This procedure uses an endotracheal tube of the same diameter as for a regular intubation. However, the tube is inserted 2-4 cm beyond its usual position. It is introduced with the bevel on the end of the tube positioned so that the long part of the tube is toward the bronchus to be intubated. This increases the chance of the tube entering the correct bronchus as it is advanced into the airway. Turning the infant's head to the left or right moves the tip of the endotracheal tube to the contralateral side of the trachea and may help in selective tube placement.

Weintraub et al described a method for left selective bronchus intubation using a regular Portex endotracheal tube in which an elliptical hole 1 cm in length has been cut through half the circumference about 0.5 cm above the tip of the oblique distal end. [34]  By directing the side with the elliptical hole to the left lung, left selective bronchus intubation can be easily and repeatedly accomplished.

Another method of selective intubation is the use of a small fiberoptic bronchoscope to direct the endotracheal tube tip into the desired bronchus. Selective intubation under fluoroscopy can also be considered.

Potential complications of selective intubation/ventilation include the following:

  • Atelectasis in the affected lung
  • Injury to the bronchial mucosa, with subsequent scarring and stenosis
  • Acute hypoventilation or hypoxemia if ventilating one lung is inadequate
  • Excessive secretions
  • Hyperinflation of the intubated (nonoccluded) lung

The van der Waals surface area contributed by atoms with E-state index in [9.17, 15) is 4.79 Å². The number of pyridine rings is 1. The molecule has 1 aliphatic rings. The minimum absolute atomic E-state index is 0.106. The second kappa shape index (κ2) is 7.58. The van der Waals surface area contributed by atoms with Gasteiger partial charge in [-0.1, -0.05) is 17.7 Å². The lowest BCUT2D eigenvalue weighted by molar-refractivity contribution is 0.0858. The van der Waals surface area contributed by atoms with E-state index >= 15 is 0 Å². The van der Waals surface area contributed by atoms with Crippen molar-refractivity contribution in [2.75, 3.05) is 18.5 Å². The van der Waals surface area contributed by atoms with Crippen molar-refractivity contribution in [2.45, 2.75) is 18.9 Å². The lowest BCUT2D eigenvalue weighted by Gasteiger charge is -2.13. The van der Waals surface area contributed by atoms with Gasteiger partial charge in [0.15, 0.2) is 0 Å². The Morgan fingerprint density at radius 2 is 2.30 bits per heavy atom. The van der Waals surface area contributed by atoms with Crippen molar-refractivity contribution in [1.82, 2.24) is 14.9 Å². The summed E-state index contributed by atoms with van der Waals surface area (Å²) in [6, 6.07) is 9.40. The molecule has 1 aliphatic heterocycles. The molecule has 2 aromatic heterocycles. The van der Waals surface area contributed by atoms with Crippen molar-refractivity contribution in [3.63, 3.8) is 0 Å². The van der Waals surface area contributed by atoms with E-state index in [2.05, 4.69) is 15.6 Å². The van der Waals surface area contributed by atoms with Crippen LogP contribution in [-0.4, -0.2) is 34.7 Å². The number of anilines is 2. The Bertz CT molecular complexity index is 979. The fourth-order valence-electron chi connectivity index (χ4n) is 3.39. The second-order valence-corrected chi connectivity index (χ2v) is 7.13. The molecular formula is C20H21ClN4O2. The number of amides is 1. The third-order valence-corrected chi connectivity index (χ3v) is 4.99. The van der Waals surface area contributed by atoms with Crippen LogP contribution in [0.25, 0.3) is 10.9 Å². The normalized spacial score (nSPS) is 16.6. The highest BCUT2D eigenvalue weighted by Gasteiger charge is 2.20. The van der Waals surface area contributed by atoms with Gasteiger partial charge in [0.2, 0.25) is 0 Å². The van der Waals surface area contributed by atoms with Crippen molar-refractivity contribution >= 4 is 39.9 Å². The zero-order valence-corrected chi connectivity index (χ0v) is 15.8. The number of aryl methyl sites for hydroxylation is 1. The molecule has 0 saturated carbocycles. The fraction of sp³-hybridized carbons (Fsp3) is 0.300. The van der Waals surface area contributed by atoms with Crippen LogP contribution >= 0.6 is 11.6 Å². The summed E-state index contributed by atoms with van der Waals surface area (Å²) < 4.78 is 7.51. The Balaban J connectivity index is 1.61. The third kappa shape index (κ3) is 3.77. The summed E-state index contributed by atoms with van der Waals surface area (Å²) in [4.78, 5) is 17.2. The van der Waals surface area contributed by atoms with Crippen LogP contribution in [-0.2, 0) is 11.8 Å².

• Upper lobe collapse when intubating the right lung
  • Bradycardia

Despite the potential risks, selective bronchial intubation is a desirable alternative to lobectomy in a patient with persistent, severe localized PIE that is causing a mediastinal shift and compression atelectasis that is refractory to conservative management. This procedure should be attempted before any surgical intervention.


High-Frequency Ventilation

Keszler et al found that high-frequency ventilation was safe and more effective than rapid-rate conventional ventilation in the treatment of newborns with pulmonary interstitial emphysema (PIE). [35]  In their study of 144 newborns with PIE, the use of high-frequency ventilation resulted in similar oxygenation and ventilation obtained at lower peak and mean airway pressures. These results suggested that less air would leak into the interstitial spaces in these infants.

Similar effects can be achieved by use of high-frequency oscillatory ventilation (HFOV). A study by Clark et al demonstrated the efficacy of HFOV in 27 low birth weight infants who developed PIE and respiratory failure while on conventional ventilation. [36]  Overall survival in nonseptic patients was 80%. Surviving patients showed continued improvement in oxygenation and ventilation at an increasingly lower fraction of inspired oxygen (FiO2) and proximal airway pressure with resolution of PIE, whereas nonsurvivors progressively developed chronic respiratory insufficiency with continued PIE from which recovery was not possible. [36]